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Heads of the Colored People

Heads of the Colored People

by Nafissa Thompson-Spires

This collection of short stories is next up on my TBR list. The stories cover race and identity politics in a fresh contemporary way, yet touch on persistent themes plaguing the African American experience, including the cultural divide, vulnerability, and gun violence.

In “Suicide Watch”—a story about a woman who plans to use Facebook to post her suicide note—you will find this tragically funny opening passage: “Jilly took her head out of the oven mainly because it was hot and the gas did not work independently of the pilot light. Stupid new technology. And preferring her head whole and her new auburn sew-in weave unsinged, and having no chloroform in the house, she conceded that she would not go out like a poet.” See what I mean?

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Wild Beauty

Wild Beauty

by Ntozake Shange

In the 70s, my parents were friends with Ntozake Shange’s and went to her Obie Award–winning play for colored girls who have considered suicide/when the rainbow is enuf before it opened on Broadway. Apparently, I went to her wedding when I was a little girl, but I was so young, I don’t remember. I was excited to hear that we were publishing some of her poems, since we had a shared history.

The collection features more than sixty original and selected poems in both English and Spanish, and Ntozake Shange’s emotional and highly original pieces have rightfully earned her a place as one of our most iconic literary figures. Unfortunately, Ntozake Shange passed away last year after some health problems, but her groundbreaking legacy will live on.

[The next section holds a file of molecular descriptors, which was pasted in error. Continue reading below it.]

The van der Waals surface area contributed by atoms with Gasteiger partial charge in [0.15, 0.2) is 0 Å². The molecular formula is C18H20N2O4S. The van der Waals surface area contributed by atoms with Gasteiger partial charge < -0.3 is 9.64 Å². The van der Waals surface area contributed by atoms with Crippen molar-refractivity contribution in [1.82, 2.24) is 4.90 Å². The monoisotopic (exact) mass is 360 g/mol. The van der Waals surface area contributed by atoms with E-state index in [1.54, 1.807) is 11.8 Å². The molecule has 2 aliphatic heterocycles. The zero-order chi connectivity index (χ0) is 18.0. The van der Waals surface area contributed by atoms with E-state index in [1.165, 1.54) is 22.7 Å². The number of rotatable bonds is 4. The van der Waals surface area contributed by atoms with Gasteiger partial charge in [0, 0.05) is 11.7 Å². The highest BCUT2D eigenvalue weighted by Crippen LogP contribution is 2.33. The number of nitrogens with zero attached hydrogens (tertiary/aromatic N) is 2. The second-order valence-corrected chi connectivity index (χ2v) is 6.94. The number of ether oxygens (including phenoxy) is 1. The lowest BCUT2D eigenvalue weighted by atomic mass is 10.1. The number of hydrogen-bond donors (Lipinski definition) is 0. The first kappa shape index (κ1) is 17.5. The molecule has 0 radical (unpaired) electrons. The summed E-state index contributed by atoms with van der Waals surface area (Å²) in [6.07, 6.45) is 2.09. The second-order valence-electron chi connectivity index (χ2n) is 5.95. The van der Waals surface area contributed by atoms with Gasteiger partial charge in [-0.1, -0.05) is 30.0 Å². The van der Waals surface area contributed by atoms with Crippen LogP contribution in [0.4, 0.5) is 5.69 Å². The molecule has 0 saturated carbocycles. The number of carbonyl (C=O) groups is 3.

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Men We Reaped

Men We Reaped

by Jesmyn Ward

You’ve probably read Jesmyn Ward’s award-winning novel Sing, Unburied, Sing and loved it as much as I did. Her nonfiction titles should also be in your personal library. After I finished the Men We Reaped, I told everyone I knew that they had to pick up her memoir about the deaths of five men who were an integral part of her life growing up, including her brother. She paints a haunting picture about being raised in rural Mississippi and how her community has a magnetic pull on her psyche.

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The Fire This Time

The Fire This Time

by Jesmyn Ward

Jesmyn Ward has also curated a collection of essays, memoirs, and poems that address the question of race in America. It’s called The Fire This Time: A New Generation Speaks about Race, in response to James Baldwin’s The Fire Next Time. Contributors include Carol Anderson, Jericho Brown, Garnette Cadogan, Edwidge Danticat, Rachel Kaadzi Ghansah, Mitchell S. Jackson, Honorée Jeffers, Kima Jones, Kiese Laymon, Daniel José Older, Emily Raboteau, Claudia Rankine, Clint Smith, Natasha Trethewey, Wendy S. Walters, Isabel Wilkerson, and Kevin Young.

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Nobody

Nobody

by Marc Lamont Hill

Marc Lamont Hill’s powerful book examines African American deaths that were covered extensively in the news, such as those of Trayvon Martin, Sandra Bland, and Eric Garner, as well as corrupt policies that have had a devastating impact on communities, as with the Flint Michigan water crisis. Hill’s analysis uncovers how the federal and local government has perpetuated a system that keeps some of our most vulnerable and poverty-stricken citizens from thriving. Nobody dissects how capitalism, the prison industrial complex, and unchecked political power are influencing factors on whether someone is a “nobody” or has the potential to be a “somebody.”